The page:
Saturday, August 12, 2017

108. The Ranger's Apprentice: The Ruins if Golan by John Flanagan

Flanagan, John. The Ranger's Apprentice: The Ruins of Gorlan. New York: Puffin Books, 2005.

SYNOPSIS: Orphans in this fantasy universe are made into apprentices when they reach a certain age. Will, the protagonist, is selected to be a Ranger's apprentice. Ranger's are, essentially, the CIA of the kingdom--specialty fighters trained in espionage. This book is part of a series and mostly focuses on setting up the characters and plot for the books to come.

WHAT I LIKED: This is a great adventure fantasy and is probably written for middle school aged readers. In middle school, I would have loved this book. The writing creates excellent tension and I wasn't ever pulled out of the story but was instead fully absorbed in the story. I liked the concept of the ranger and a ranger's role in a kingdom.

WHAT I DIDN'T LIKE: I didn't like that there were almost no female characters. It grew tiresome reading about male characters through about 90% of the book. A female ranger would be AMAZING. Instead, all the women and girls in the book had soft roles--diplomat, and cook. YUCK.

I also didn't like that the solution to bullying was to beat the bullies senseless rather than reporting bullying to the proper authorities. Also, yuck.

RECOMMEND FOR: This could appeal to a wide audience of you're ok with minimal female roles.

NOT RECOMMENDED FOR: Readers who want to see women and girls taking part in the action.

2.5 darts out of 5

Saturday, August 5, 2017

107. The Handmaid's Tale by Margaret Atwood

Atwood, Margaret. The Handmaid's Tale. New York: Fawcett Crest, 1985.

311 pages.

Reviewed by J. d'Artagnan Love

SYNOPSIS: This first person narrative tells the story of Offred after the U.S. government has been overthrown by a group of religious zealots called the Sons of Jacob. In this dystopia, humans are struggling to reproduce so women who have successfully had children prior to the overthrow are forced to become "handmaids" used for breeding purposes. Each handmaid us assigned to a commander and is expected to birth his child. The story follows Offred and her experience with her commander and life in the new world order.

WHAT I LIKED: This is an important book to read. Atwood paints a harrowing picture of where we may end up if women become complacent and if Marshall law is enacted. The story is terrifying and I didn't enjoy it, but I don't think it is a book that is mean to be enjoyed. The book is warning much in the same way that Animal Farm is a warning. The writing is good--skilled, artful, absorbing.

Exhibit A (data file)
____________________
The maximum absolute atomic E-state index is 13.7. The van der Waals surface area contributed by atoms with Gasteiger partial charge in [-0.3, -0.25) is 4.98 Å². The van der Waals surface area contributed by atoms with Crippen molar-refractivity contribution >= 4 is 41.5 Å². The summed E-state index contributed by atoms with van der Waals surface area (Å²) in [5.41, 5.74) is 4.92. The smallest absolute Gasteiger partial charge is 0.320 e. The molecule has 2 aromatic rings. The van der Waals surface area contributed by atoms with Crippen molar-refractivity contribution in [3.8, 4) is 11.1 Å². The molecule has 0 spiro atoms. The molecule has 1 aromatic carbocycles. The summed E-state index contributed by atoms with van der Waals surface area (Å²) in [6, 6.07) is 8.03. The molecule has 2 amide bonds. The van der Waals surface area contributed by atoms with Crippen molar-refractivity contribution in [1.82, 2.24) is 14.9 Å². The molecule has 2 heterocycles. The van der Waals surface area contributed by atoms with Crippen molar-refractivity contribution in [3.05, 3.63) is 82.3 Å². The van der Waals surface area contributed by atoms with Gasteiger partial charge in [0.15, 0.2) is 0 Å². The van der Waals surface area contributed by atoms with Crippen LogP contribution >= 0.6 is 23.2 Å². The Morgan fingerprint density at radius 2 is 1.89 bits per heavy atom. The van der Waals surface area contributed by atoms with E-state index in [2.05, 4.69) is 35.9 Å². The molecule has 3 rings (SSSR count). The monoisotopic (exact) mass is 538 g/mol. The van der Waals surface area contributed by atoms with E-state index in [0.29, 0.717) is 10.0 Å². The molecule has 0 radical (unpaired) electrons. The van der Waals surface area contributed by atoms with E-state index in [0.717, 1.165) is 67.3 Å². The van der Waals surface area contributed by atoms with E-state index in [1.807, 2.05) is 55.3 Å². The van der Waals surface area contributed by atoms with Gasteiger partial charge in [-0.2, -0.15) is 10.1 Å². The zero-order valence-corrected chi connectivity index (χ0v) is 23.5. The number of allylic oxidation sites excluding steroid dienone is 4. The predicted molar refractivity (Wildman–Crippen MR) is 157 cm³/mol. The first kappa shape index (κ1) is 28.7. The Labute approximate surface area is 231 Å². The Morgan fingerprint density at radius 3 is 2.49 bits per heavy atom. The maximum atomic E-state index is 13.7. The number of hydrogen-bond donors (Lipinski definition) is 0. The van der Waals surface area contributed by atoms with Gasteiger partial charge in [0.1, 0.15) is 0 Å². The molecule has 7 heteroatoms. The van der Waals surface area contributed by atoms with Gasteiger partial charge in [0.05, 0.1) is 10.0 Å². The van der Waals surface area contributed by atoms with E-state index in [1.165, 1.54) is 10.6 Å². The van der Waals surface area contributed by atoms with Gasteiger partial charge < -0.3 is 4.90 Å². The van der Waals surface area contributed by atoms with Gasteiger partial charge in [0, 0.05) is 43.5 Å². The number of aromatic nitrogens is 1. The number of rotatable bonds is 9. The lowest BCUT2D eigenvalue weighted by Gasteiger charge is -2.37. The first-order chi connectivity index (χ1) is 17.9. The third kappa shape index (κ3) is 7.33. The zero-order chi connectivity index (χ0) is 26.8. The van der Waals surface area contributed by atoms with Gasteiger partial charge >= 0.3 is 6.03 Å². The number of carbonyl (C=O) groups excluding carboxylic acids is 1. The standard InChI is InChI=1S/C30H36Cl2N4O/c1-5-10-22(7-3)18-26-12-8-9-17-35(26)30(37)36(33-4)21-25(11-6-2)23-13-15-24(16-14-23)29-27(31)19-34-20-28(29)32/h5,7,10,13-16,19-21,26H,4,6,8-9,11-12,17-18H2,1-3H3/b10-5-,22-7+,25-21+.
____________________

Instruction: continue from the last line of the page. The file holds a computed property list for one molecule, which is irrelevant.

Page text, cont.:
WHAT I DIDN'T LIKE: When I read a piece like this that goes beyond being a novel for entertainment's sake and becomes a piece of art, I want that art to provide me hope and some kind of solution to the problem it's attempting to tackle. That is why I love art--it helps me conceptualize new ways of approaching old problems. The Handmaid's Tale falls flat for me in this regard. There is no solution. There is no hope. There is no clear step that can be taken to get end the dystopia that Offred lives in. We don't even get the closure in the end when historians analyze how she escaped. They're answer was "we don't know. haha." We also don't know how the historians gained freedom to study this period in American history from the place of intellectual freedom in which they currently reside. They just do. They're just there. In this way, The Handmaid's Tale is the same as the hanging wall depicted in the story. It's warning, nothing more.

RECOMMEND FOR: Anyone who plans on watching the Hulu adaptation needs to read this. I don't plan to watch the series, but from what I've heard the Hulu series has some major differences from the original novel.

NOT RECOMMENDED FOR: Anyone who may be triggered by sexual violence or hopeless dystopian themes.

4 darts out of 5